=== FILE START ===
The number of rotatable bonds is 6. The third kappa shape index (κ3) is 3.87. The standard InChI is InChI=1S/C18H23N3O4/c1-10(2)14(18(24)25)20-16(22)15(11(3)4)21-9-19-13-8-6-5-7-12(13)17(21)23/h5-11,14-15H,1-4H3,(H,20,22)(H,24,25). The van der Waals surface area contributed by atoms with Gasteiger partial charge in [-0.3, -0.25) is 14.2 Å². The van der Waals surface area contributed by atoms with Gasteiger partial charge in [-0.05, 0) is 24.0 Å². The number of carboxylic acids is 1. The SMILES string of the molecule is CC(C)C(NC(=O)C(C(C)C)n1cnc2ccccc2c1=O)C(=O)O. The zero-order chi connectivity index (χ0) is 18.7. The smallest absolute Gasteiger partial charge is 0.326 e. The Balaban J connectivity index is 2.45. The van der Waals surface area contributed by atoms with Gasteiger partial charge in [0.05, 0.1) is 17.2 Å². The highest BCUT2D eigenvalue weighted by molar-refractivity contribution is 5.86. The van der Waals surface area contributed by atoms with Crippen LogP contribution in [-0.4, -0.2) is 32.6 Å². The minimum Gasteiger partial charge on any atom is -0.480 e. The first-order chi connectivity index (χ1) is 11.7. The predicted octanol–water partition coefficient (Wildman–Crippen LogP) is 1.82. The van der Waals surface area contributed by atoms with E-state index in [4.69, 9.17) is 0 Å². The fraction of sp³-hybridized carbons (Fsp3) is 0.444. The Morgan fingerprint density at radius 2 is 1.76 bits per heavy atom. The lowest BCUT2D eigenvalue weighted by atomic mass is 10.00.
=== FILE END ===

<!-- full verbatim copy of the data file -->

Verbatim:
The number of rotatable bonds is 6. The third kappa shape index (κ3) is 3.87. The standard InChI is InChI=1S/C18H23N3O4/c1-10(2)14(18(24)25)20-16(22)15(11(3)4)21-9-19-13-8-6-5-7-12(13)17(21)23/h5-11,14-15H,1-4H3,(H,20,22)(H,24,25). The van der Waals surface area contributed by atoms with Gasteiger partial charge in [-0.3, -0.25) is 14.2 Å². The van der Waals surface area contributed by atoms with Gasteiger partial charge in [-0.05, 0) is 24.0 Å². The number of carboxylic acids is 1. The SMILES string of the molecule is CC(C)C(NC(=O)C(C(C)C)n1cnc2ccccc2c1=O)C(=O)O. The zero-order chi connectivity index (χ0) is 18.7. The smallest absolute Gasteiger partial charge is 0.326 e. The Balaban J connectivity index is 2.45. The van der Waals surface area contributed by atoms with Gasteiger partial charge in [0.05, 0.1) is 17.2 Å². The highest BCUT2D eigenvalue weighted by molar-refractivity contribution is 5.86. The van der Waals surface area contributed by atoms with Crippen LogP contribution in [-0.4, -0.2) is 32.6 Å². The minimum Gasteiger partial charge on any atom is -0.480 e. The first-order chi connectivity index (χ1) is 11.7. The predicted octanol–water partition coefficient (Wildman–Crippen LogP) is 1.82. The van der Waals surface area contributed by atoms with E-state index in [4.69, 9.17) is 0 Å². The fraction of sp³-hybridized carbons (Fsp3) is 0.444. The Morgan fingerprint density at radius 2 is 1.76 bits per heavy atom. The lowest BCUT2D eigenvalue weighted by atomic mass is 10.00.